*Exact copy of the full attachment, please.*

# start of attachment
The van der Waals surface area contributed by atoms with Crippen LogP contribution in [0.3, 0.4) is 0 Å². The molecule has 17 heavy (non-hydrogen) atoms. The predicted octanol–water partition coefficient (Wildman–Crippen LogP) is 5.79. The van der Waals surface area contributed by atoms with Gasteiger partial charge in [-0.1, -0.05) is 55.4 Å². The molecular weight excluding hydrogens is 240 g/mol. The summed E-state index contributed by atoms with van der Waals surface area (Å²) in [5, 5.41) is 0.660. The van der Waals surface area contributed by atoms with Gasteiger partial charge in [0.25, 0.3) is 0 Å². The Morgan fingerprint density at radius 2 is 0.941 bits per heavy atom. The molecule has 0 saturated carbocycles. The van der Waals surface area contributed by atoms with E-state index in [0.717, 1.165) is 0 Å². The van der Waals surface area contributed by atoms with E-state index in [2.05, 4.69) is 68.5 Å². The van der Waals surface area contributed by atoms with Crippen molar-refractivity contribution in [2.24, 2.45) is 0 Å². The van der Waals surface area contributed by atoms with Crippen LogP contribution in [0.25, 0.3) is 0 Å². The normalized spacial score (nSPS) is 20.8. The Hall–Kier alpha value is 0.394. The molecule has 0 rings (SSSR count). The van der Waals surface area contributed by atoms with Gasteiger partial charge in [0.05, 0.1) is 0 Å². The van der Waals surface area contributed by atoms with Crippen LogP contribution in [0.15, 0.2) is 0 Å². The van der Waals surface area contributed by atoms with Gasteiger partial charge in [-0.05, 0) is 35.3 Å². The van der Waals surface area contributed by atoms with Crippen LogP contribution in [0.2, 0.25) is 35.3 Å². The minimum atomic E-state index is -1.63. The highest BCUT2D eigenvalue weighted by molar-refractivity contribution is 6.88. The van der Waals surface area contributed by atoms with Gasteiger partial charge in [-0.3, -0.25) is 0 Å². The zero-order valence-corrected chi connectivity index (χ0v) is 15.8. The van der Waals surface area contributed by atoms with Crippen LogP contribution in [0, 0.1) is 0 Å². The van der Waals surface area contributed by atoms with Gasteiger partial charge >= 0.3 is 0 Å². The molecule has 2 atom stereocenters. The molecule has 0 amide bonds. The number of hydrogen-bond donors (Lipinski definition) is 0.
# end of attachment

The van der Waals surface area contributed by atoms with Crippen LogP contribution in [0.3, 0.4) is 0 Å². The molecule has 17 heavy (non-hydrogen) atoms. The predicted octanol–water partition coefficient (Wildman–Crippen LogP) is 5.79. The van der Waals surface area contributed by atoms with Gasteiger partial charge in [-0.1, -0.05) is 55.4 Å². The molecular weight excluding hydrogens is 240 g/mol. The summed E-state index contributed by atoms with van der Waals surface area (Å²) in [5, 5.41) is 0.660. The van der Waals surface area contributed by atoms with Gasteiger partial charge in [0.25, 0.3) is 0 Å². The Morgan fingerprint density at radius 2 is 0.941 bits per heavy atom. The molecule has 0 saturated carbocycles. The van der Waals surface area contributed by atoms with E-state index in [0.717, 1.165) is 0 Å². The van der Waals surface area contributed by atoms with E-state index in [2.05, 4.69) is 68.5 Å². The van der Waals surface area contributed by atoms with Crippen molar-refractivity contribution in [2.24, 2.45) is 0 Å². The van der Waals surface area contributed by atoms with Crippen LogP contribution in [0.25, 0.3) is 0 Å². The normalized spacial score (nSPS) is 20.8. The Hall–Kier alpha value is 0.394. The molecule has 0 rings (SSSR count). The van der Waals surface area contributed by atoms with Gasteiger partial charge in [0.05, 0.1) is 0 Å². The van der Waals surface area contributed by atoms with Crippen LogP contribution in [0.15, 0.2) is 0 Å². The van der Waals surface area contributed by atoms with Gasteiger partial charge in [-0.05, 0) is 35.3 Å². The van der Waals surface area contributed by atoms with Crippen LogP contribution in [0.2, 0.25) is 35.3 Å². The minimum atomic E-state index is -1.63. The highest BCUT2D eigenvalue weighted by molar-refractivity contribution is 6.88. The van der Waals surface area contributed by atoms with Gasteiger partial charge in [-0.3, -0.25) is 0 Å². The zero-order valence-corrected chi connectivity index (χ0v) is 15.8. The van der Waals surface area contributed by atoms with Crippen LogP contribution in [0, 0.1) is 0 Å². The van der Waals surface area contributed by atoms with Gasteiger partial charge >= 0.3 is 0 Å². The molecule has 2 atom stereocenters. The molecule has 0 amide bonds. The number of hydrogen-bond donors (Lipinski definition) is 0.